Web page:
Cisco Systems wants its customers to know that there is a huge amount of money to be made if they focus their strategy and IT budget on what the company and others call the Internet of Everything.
That's the idea that more than half of the people and 99 percent of the things on the planet are unconnected and that by connecting them and riding the wave of industry transformations, such as smart factories, digital health, mobile collaboration, virtual assistants, and connected commercial vehicles, giant profits will follow.
In other words, the companies that invest in the "connections economy" and harness the network effects of the Internet of Everything -- which is people, process, data and things -- will reap more of the profits.
Beyond stating the obvious -- companies leading the next wave of commercialized technology innovation will reap profits -- Cisco calculated that the Internet of Everything will create $14.4 trillion of "value at stake," defined as the potential bottom-line value derived from harnessing the Internet of Everything, over the next 10 years. That figure includes $613 billion in potential global corporate profits this year. For companies taking even greater advantage of the Internet of Everything, an additional $544 billion in profits could be gained in 2013, Cisco said.
"This study shows us that success won't be based on geography or company size but on who can adapt fastest," said Rob Lloyd, Cisco president of development and sales.
Most of the value generation will come from improvements in utilization, employee productivity, operational efficiency, customer experience and innovation, Cisco said, with retail, manufacturing, finance and information services providing more upside than other industry sectors.
In retail, for example, profiting from the Internet of Everything means investments and expertise in predictive analytics, data visualization, mobile payments, remote customer monitoring and rich media interfaces.
Not all of the global profit in the $613 billion figure is attributable to creating new value (additional profit) on top of what could be considered the perennial shifts in market share among players in a particular area. Cisco estimates that 59 percent of the $613 billion will be new value, while 41 percent will be generated by companies taking market share from the competition.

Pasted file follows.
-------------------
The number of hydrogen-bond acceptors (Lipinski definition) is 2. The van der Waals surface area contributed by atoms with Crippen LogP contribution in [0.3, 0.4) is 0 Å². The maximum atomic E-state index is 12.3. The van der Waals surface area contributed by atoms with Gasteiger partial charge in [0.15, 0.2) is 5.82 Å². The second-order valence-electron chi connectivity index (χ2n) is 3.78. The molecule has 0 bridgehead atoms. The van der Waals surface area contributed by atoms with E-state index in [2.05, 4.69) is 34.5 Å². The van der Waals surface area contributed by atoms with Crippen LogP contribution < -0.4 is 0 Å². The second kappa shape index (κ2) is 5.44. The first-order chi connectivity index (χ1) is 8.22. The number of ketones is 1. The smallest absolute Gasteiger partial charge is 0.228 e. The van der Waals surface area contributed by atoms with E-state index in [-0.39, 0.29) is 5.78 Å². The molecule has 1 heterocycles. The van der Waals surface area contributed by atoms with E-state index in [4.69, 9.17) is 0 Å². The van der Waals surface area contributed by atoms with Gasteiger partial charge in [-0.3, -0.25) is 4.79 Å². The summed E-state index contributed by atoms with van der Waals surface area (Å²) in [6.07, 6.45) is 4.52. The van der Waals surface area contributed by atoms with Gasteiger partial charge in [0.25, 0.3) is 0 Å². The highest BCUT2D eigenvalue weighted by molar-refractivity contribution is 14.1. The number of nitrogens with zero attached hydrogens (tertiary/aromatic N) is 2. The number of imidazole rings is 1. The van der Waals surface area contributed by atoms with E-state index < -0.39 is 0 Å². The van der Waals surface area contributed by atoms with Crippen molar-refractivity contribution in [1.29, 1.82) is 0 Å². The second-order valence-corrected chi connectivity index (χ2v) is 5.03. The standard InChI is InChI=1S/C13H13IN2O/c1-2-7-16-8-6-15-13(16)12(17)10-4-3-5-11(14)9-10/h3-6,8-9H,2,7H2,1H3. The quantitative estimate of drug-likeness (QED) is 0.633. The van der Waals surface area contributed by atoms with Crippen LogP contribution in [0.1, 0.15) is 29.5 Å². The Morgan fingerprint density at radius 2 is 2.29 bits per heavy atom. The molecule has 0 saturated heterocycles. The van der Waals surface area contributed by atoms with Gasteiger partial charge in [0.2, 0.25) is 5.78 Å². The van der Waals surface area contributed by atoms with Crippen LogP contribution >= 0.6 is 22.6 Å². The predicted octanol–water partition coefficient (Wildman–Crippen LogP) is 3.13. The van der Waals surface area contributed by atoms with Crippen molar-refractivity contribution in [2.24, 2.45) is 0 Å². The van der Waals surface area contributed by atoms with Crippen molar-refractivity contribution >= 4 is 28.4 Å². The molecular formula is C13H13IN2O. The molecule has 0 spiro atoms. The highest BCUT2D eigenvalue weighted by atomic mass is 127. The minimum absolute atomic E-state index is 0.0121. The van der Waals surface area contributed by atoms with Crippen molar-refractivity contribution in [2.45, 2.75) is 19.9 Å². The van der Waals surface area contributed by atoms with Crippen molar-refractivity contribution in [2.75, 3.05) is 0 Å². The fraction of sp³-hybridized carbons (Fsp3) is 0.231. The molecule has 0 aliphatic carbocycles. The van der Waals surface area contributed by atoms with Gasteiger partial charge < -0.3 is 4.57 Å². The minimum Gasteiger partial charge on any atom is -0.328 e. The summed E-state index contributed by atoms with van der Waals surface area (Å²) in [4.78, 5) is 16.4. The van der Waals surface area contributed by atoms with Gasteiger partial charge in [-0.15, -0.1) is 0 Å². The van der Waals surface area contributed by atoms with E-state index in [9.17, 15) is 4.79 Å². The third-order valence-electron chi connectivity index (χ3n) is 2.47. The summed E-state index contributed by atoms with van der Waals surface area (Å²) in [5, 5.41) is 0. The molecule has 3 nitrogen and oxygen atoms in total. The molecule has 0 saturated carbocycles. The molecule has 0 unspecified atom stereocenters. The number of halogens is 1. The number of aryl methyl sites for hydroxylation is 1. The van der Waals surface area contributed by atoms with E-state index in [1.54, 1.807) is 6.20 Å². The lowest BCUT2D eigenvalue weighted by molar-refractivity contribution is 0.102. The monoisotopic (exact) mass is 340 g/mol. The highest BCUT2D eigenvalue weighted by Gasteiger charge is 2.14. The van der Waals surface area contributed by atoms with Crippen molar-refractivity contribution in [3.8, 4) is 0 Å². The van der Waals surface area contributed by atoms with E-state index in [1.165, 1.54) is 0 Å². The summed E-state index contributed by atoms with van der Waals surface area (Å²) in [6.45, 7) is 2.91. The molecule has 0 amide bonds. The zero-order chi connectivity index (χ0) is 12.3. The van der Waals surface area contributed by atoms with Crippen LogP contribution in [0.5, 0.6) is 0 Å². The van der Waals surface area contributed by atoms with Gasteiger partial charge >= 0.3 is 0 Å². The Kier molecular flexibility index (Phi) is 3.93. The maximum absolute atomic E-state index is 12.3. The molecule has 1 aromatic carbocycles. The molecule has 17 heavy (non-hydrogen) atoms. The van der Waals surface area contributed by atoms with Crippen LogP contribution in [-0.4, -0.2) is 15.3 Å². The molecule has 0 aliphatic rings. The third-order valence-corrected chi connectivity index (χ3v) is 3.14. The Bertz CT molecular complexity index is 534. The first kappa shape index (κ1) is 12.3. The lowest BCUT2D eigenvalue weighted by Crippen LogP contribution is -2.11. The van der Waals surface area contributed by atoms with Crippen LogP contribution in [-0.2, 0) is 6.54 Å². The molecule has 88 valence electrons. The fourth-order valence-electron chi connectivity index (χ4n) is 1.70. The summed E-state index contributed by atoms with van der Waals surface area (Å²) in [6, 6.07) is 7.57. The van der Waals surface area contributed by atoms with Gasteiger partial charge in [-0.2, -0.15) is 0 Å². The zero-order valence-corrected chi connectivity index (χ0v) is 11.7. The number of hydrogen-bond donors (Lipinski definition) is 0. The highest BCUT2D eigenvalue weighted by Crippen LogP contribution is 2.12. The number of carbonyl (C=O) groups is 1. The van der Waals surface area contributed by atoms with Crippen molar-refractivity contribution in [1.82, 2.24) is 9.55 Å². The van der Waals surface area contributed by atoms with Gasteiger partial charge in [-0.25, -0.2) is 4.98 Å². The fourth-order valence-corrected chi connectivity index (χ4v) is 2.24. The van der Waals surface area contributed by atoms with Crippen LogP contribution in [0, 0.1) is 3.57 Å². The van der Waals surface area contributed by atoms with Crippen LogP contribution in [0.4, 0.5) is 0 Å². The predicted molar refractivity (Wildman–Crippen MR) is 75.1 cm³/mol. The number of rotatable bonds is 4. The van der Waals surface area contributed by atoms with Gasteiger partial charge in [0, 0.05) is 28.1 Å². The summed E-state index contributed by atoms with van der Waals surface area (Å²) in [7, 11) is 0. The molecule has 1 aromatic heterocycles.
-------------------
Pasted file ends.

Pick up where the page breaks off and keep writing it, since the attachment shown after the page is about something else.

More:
Cisco's survey of 7,500 business and IT decision makers from the largest 12 global economies and across 18 different job functions, found that technology infrastructure and tools were the most important factors in determining the amount of value realized. That's not an unexpected finding considering Cisco's authorship of the study and the need to invest in technology to create new business opportunities and cost-saving operational efficiencies.
However, people management and IT processes are core to the value proposition, in terms of reducing the risk of implementation failures, which according to some estimates could be as much as $3 trillion annually worldwide.
"The value of looking at people management; policies, practices and process; and information management is just as important as technology, so it's much bigger than Cisco," said Blair Christie, chief marketing officer at the company.
The Internet of Everything could also be a boon to workers. Forty-seven percent of those surveyed said it could lead to higher wages at their companies, especially in emerging markets. On the other hand, companies might be less eager to hire people. Only 33 percent of respondents said the Internet of Everything would lead to more jobs at their companies.
It's likely that much of the profit derived from the rapid scaling of Cisco's Internet of Everything, with billions more people and devices, and trillions more sensors in things connected to the Internet, will come from companies scaling their operations with more machines talking to other machines, rather than significant workforce increases.
And it's the rise of the intelligent machine mediating the Internet of Everything in the cloud that will deliver the most value, if not profit, for billions of people and the companies in the data and services supply chain.